Minister Eban: He got a European settlement.

Dr. Kissinger: They got that from the Germans, not from us. We kept the Europeans in the reservation by our détente policy. Otherwise they would have all been screaming against the bellicose U.S. policy.

So we’ve been using détente to restrain them. My trip to Moscow was a way—the only way—to get you an additional 48 hours.

Minister Alon: Why do they do it if they get nothing?

Dr. Kissinger: Brezhnev isn’t that bright. He also thought he could get economic growth—and a combination of your supporters, intellectuals and the right wing is on a suicidal course of depriving us of the weapon we can use to restrain them. For five years we kept them in line by talking about credits. If this goes on, we run the risk they will ask that question.

I can see a legitimate concern that we may anticipate the Soviets too much in trying to preempt the Arabs. But I have told them they can’t expect everything.

Minister Alon: You have led them to expect a great deal.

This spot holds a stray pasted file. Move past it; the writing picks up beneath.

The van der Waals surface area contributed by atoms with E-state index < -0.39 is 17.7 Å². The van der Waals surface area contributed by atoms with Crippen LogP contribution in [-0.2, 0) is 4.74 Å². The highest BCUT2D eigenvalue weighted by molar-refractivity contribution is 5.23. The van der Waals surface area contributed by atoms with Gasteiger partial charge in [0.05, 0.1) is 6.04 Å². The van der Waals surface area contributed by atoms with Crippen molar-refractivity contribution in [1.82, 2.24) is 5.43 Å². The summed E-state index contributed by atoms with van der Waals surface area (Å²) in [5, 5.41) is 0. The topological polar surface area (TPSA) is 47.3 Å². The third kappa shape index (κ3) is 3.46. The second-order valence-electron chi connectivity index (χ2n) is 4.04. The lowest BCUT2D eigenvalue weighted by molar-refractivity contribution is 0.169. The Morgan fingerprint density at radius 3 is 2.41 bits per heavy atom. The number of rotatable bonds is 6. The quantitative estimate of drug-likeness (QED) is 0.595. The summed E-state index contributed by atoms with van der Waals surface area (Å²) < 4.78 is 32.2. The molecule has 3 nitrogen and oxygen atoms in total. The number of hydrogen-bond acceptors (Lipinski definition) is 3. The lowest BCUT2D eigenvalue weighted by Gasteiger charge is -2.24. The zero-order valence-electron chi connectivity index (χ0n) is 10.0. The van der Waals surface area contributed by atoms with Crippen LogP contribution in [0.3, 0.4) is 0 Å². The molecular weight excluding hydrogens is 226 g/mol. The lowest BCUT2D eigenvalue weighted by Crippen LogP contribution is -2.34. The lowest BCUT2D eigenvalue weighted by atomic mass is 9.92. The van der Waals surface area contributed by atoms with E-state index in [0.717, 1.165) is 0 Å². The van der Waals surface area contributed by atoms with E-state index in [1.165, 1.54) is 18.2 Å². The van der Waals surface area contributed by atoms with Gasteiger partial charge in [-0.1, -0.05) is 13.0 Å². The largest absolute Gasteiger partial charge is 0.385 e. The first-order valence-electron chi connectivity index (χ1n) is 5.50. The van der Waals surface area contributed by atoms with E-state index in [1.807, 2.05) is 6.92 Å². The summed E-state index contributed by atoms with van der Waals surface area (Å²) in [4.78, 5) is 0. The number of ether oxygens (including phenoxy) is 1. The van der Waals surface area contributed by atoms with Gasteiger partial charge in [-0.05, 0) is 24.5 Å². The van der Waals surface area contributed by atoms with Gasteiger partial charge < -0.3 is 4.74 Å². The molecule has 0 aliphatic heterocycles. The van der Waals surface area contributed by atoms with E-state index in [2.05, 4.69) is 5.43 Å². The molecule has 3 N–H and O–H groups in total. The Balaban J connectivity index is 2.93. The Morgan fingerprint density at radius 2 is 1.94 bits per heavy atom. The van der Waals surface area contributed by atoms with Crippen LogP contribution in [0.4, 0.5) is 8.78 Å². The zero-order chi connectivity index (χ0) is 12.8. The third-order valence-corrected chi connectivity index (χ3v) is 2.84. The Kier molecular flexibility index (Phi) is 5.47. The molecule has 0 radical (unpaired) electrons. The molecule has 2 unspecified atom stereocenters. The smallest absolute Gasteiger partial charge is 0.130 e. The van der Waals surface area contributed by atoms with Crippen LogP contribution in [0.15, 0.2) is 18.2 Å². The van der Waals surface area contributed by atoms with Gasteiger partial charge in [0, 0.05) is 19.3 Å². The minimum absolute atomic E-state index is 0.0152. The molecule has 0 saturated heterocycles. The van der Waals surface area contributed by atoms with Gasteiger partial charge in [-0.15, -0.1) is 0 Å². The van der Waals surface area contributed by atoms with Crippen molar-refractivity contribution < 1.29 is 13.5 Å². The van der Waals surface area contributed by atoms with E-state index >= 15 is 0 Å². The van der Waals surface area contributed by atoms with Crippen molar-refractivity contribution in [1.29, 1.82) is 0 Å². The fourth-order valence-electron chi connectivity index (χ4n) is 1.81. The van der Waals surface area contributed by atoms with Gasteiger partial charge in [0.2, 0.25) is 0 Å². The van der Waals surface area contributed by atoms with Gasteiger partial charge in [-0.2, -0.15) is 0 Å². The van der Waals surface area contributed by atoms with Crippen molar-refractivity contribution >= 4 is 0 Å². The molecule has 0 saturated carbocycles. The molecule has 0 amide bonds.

Dr. Kissinger: What counts is not what they expect but what is reality. What will hurt you is the combination of pressures—the oil, the Europeans, the Arabs.

Minister Eban: The European coalition is now creaking.

Dr. Kissinger: Only because they think what we’re doing will succeed.

[Page 1121]

Minister Dayan: Perhaps Jordan won’t be able to agree on something final because of the Palestinians, but maybe we could reach some agreed policy—not call it an interim agreement—to let the Jordanians acquire more authority there. We could admit some issues—settling down the refugees, and allowing a few ’67 refugees to go back, to strengthen the authority of the King and the Government of Jordan in the West Bank, and not weaken our military position in settlements.

Otherwise what I’m afraid of is the mood of “Palestine for the Palestinians”, and in a time when the King is not too popular. Sometimes he is, but not now.

Minister Eban: Not since the war.

Dr. Kissinger: I think that’s a good idea. But it’s a tactical question, which I can’t answer in abstract terms. My instinct is to make a visible and dramatic move which establishes a reality, rather than do it grudgingly and slowly. Whatever strengthens the Government of Jordan is in our interests. But it should not look like it was bled out of you.